To many children of the '90s, Larisa Oleynik will always be associated with her starring role on Nickelodeon's The Secret World of Alex Mack. The series, which centered on a teen girl who gains superpowers in a freak accident and wears a lot of era-appropriate hats, doesn't veer far from Oleynik's current aesthetic, most notable when she shows up for an interview in overalls and a red flannel.
“I walk around in cosplay of [Alex Mack],” she told BuzzFeed News while laughing. “I tell people this all the time. … I don’t know which one came first.”
It’s been nearly two decades since Oleynik left The Secret World of Alex Mack behind. Since the series ended, she’s had roles in film and TV, as well as theater, where she got her start as an 8-year-old in a San Francisco production of Les Misérables. And she’s now appearing in her first musical since then, Baghdaddy, a sharp, darkly funny look at the people whose mistakes and misinformation — both willful and otherwise — spurred the Iraq War.
“As someone who hadn’t done the show before and hadn’t done musical theater in a gazillion years, I should have been more prepared than I was,” Oleynik admitted. “I was not prepared at all.”
Oleynik first appeared in Baghdaddy in a 2015 production at the Actors Temple Theatre. But after completing that run and a year and a half off, she’s now fully aware of just how much effort she has to put into the show that's running at St. Luke’s Theatre.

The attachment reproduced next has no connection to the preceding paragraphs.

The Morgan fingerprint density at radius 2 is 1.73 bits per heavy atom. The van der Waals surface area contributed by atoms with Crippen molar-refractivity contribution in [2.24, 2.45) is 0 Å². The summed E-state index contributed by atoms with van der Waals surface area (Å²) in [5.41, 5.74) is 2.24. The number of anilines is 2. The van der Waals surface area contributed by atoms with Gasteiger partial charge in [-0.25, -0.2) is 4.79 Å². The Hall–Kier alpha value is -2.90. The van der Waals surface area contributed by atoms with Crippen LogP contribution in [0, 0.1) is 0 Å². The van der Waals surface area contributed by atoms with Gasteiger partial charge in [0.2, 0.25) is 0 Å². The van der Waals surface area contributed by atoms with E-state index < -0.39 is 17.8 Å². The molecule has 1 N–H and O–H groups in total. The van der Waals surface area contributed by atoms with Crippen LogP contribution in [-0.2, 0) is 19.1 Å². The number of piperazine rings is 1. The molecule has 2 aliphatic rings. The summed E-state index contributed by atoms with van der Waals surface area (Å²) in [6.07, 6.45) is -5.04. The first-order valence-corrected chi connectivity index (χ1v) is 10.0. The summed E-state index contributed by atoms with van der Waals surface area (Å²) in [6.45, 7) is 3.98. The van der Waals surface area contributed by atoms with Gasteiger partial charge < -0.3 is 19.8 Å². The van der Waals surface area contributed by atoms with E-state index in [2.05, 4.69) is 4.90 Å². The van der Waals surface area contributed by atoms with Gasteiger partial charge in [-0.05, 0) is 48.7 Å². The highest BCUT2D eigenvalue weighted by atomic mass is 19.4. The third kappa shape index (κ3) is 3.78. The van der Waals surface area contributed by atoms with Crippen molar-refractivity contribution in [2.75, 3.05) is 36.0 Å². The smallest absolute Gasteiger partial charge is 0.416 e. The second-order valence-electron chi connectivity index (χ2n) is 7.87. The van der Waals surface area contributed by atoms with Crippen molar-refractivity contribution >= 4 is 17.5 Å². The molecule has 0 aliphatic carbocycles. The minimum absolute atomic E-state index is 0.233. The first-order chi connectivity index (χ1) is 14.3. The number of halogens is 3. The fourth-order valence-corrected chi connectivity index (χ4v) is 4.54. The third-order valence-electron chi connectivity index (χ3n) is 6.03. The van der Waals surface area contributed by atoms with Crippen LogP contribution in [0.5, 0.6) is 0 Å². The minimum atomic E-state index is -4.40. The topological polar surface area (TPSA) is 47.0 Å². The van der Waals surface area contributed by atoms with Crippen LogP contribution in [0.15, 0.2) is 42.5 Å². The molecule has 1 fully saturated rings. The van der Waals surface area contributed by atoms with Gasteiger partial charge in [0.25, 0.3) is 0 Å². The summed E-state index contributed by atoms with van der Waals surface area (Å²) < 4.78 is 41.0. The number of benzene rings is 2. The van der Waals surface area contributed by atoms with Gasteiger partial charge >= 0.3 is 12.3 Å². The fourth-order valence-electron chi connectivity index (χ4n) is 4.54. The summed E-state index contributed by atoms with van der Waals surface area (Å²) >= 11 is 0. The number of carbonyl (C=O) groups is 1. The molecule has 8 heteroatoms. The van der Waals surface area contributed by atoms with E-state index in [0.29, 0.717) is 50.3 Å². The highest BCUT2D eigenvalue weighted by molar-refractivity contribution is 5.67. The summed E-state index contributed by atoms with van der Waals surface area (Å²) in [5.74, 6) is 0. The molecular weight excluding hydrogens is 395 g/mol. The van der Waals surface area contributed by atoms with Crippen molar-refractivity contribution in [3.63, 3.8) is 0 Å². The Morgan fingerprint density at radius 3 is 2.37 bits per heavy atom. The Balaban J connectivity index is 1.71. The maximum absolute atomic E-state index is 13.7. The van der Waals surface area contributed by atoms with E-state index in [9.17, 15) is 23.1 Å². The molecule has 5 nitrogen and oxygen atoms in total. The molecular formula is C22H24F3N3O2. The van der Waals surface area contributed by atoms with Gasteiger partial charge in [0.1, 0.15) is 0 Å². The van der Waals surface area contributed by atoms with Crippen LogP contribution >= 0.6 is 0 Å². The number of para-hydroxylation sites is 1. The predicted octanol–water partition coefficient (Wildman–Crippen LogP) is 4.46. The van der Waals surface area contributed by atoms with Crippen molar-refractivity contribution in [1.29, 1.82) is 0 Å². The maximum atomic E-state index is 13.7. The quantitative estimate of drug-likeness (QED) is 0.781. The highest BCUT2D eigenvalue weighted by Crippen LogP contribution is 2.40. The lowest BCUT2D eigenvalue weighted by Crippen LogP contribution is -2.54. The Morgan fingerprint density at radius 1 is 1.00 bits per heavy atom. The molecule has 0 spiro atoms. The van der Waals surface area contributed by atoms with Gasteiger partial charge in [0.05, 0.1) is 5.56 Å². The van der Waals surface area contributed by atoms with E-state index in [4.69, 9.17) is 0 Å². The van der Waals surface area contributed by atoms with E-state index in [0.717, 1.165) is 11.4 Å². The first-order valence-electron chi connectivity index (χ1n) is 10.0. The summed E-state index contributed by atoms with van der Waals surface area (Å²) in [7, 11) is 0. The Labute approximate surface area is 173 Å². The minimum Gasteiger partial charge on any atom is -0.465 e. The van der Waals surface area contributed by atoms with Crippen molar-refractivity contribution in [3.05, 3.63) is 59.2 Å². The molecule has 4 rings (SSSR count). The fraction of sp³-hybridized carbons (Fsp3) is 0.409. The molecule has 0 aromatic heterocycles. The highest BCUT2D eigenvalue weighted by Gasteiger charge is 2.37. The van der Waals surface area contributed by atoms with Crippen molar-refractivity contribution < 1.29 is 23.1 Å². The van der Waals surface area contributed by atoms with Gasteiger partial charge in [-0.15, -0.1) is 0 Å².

This is live theater, and a low-budget off-Broadway musical where no one can hide behind elaborate sets. “It’s a big, energetic commitment, and that’s actually what I love about the show,” Oleynik said. “All we have are each other, and we have to be locked in.”
In talking about her work, Oleynik frequently returns to the idea of community: It’s a word she uses often to describe the chosen families she’s found on film and TV sets, and onstage. It’s also a major driving force as she’s transitioned from child stardom to the more nebulous world of adult acting.
But Oleynik is also driven by the desire to take on challenging work and continue to prove her worth as an actor, acknowledging the stigma that follows former child stars, who are often regarded more as props than as professionals. She’s not resentful toward those who know her as Alex Mack — even when people who come to see Baghdaddy have expressed surprise that Oleynik is, in fact, a real actor — but she’s eager to show them what else she can do.
“I don't take it personally,” she said. “Let me prove myself. … I'm constantly feeling that way, like, put me in. Put me in, Coach. Let me show you what I can do.”
Oleynik wasn’t sure she wanted to be a professional actor when she was doing Les Misérables. She was only 8, after all. But it was during the run when she met fellow child actor Rider Strong, who was playing Gavroche, and decided to follow his lead. She started working with the same agent and acting coach, and accompanying the Strong family on trips to Los Angeles to audition.
“At a certain point, I lost some anonymity, and that was a bummer.”
At first, it was just something to do, but eventually something clicked for Oleynik. “I remember being 10 years old and thinking, I want to be good at this,” she said. “It wasn’t about, I want to be on TV. It was more looking around at the other kids and being like, I’m not good at sports, I’m not really smart. I think I could be good at this, though.”